Heliopolis then is a novel with a story, and (allowing for one fairly massive coincidence around the middle of the book) it’s a solidly constructed story which zips along and has enough twists and turns that the book became a positive pageturner. The chapters alternate, between what’s happening to Ludo now and hs memories of his childhood on the Carnicelli’s weekend retreat, and for me at least both narrative strands were equally interesting which also helped pull me through the book – curious to see where it was going next.
Where Heliopolis shines best though is not its story, entertaining as that is. It’s in the descriptions, from shantytowns to exclusive gated communities with private guards. Here’s an example:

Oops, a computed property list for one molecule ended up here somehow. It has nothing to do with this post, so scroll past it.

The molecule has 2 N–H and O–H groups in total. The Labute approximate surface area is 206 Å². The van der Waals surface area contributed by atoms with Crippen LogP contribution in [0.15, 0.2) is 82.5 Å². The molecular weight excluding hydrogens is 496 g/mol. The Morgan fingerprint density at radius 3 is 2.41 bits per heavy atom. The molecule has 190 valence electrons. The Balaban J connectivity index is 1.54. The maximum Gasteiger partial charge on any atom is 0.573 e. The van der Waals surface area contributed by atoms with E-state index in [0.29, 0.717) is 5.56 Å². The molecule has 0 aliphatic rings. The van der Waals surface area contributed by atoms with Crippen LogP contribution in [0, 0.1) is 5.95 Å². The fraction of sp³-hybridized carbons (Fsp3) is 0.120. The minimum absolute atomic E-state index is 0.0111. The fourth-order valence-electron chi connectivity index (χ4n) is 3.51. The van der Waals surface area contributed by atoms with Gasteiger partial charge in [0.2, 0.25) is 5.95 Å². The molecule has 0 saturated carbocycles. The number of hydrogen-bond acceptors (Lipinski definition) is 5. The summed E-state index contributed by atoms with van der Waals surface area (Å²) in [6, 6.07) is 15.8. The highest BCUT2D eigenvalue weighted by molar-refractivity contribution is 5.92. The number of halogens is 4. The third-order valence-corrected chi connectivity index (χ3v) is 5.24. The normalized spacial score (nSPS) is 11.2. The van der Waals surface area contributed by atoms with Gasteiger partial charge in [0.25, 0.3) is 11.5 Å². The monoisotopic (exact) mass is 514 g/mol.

Town planning never happened: there wasn’t time. The city ambushed its inhabitants, exploding in consecutive booms of coffee, sugar and rubber, so quickly that nobody could draw breath to say what should go where. It has been expanding ever since, sustained by all that ferocious energy. And here, just as in the universe, anything could happen.
And here’s another, from later on the same page:
… turn a corner and you might find lush foliage, pristine pavements, smoked-glass security gatehouses, and deep, glinting swimming pools. For every wrecked no-go area there is an optimistic new condominium, for every rotting ruin a daring new spire. The city is being reclaimed all the time, either by the forces of development or those of deterioration: the only constant is its power to change. Mobility is celebrated to the point that whole highways are named in honour of Workers and Immigrants. That is why for every desparate hopeful arriving today from the northeast, and every Japanese, Italian, or Lebanese who pitched up in previous years, the city is a stronghold to be stormed; a glaring citadel of opportunity, with swarms coming from all sides to hurl themselves at its ramparts, prepared to end up dead on the wals if they fail. But they must not fail.